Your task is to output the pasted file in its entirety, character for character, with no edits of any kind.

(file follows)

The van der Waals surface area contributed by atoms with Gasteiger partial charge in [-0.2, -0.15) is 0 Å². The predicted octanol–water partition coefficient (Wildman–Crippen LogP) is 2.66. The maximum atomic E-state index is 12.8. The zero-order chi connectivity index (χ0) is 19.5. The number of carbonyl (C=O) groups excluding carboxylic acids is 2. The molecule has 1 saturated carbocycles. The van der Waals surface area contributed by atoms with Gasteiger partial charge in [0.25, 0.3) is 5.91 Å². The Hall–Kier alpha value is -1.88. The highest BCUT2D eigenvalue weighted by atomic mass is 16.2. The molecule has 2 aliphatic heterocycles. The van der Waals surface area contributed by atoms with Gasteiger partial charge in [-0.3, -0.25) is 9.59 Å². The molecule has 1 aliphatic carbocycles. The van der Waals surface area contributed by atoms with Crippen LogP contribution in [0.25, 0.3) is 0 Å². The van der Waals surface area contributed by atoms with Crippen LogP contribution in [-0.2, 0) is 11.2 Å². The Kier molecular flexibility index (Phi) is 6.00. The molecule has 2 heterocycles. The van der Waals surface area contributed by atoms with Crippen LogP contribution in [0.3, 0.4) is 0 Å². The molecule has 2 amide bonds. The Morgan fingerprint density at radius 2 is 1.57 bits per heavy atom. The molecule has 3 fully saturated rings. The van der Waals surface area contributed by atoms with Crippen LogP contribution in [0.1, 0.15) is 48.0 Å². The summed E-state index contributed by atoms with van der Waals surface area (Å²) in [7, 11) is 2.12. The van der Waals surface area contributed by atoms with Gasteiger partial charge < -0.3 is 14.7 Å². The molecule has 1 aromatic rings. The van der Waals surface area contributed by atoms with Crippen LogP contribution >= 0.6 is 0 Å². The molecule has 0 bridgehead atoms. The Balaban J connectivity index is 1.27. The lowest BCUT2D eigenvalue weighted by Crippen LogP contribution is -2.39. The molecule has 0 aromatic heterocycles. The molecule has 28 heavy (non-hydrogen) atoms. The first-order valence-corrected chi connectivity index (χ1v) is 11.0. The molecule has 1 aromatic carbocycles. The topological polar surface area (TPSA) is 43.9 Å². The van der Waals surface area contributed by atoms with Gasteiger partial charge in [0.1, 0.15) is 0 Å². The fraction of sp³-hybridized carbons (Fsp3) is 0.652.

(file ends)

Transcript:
The van der Waals surface area contributed by atoms with Gasteiger partial charge in [-0.2, -0.15) is 0 Å². The predicted octanol–water partition coefficient (Wildman–Crippen LogP) is 2.66. The maximum atomic E-state index is 12.8. The zero-order chi connectivity index (χ0) is 19.5. The number of carbonyl (C=O) groups excluding carboxylic acids is 2. The molecule has 1 saturated carbocycles. The van der Waals surface area contributed by atoms with Gasteiger partial charge in [0.25, 0.3) is 5.91 Å². The Hall–Kier alpha value is -1.88. The highest BCUT2D eigenvalue weighted by atomic mass is 16.2. The molecule has 2 aliphatic heterocycles. The van der Waals surface area contributed by atoms with Gasteiger partial charge in [-0.3, -0.25) is 9.59 Å². The molecule has 1 aliphatic carbocycles. The van der Waals surface area contributed by atoms with Crippen LogP contribution in [0.25, 0.3) is 0 Å². The van der Waals surface area contributed by atoms with Crippen LogP contribution in [-0.2, 0) is 11.2 Å². The Kier molecular flexibility index (Phi) is 6.00. The molecule has 2 heterocycles. The van der Waals surface area contributed by atoms with Crippen LogP contribution in [0.3, 0.4) is 0 Å². The molecule has 2 amide bonds. The Morgan fingerprint density at radius 2 is 1.57 bits per heavy atom. The molecule has 3 fully saturated rings. The van der Waals surface area contributed by atoms with Crippen LogP contribution in [0.1, 0.15) is 48.0 Å². The summed E-state index contributed by atoms with van der Waals surface area (Å²) in [7, 11) is 2.12. The van der Waals surface area contributed by atoms with Gasteiger partial charge < -0.3 is 14.7 Å². The molecule has 1 aromatic rings. The van der Waals surface area contributed by atoms with Crippen LogP contribution >= 0.6 is 0 Å². The molecule has 0 bridgehead atoms. The Balaban J connectivity index is 1.27. The lowest BCUT2D eigenvalue weighted by Crippen LogP contribution is -2.39. The molecule has 0 aromatic heterocycles. The molecule has 28 heavy (non-hydrogen) atoms. The first-order valence-corrected chi connectivity index (χ1v) is 11.0. The molecule has 1 aromatic carbocycles. The topological polar surface area (TPSA) is 43.9 Å². The van der Waals surface area contributed by atoms with Gasteiger partial charge in [0.1, 0.15) is 0 Å². The fraction of sp³-hybridized carbons (Fsp3) is 0.652.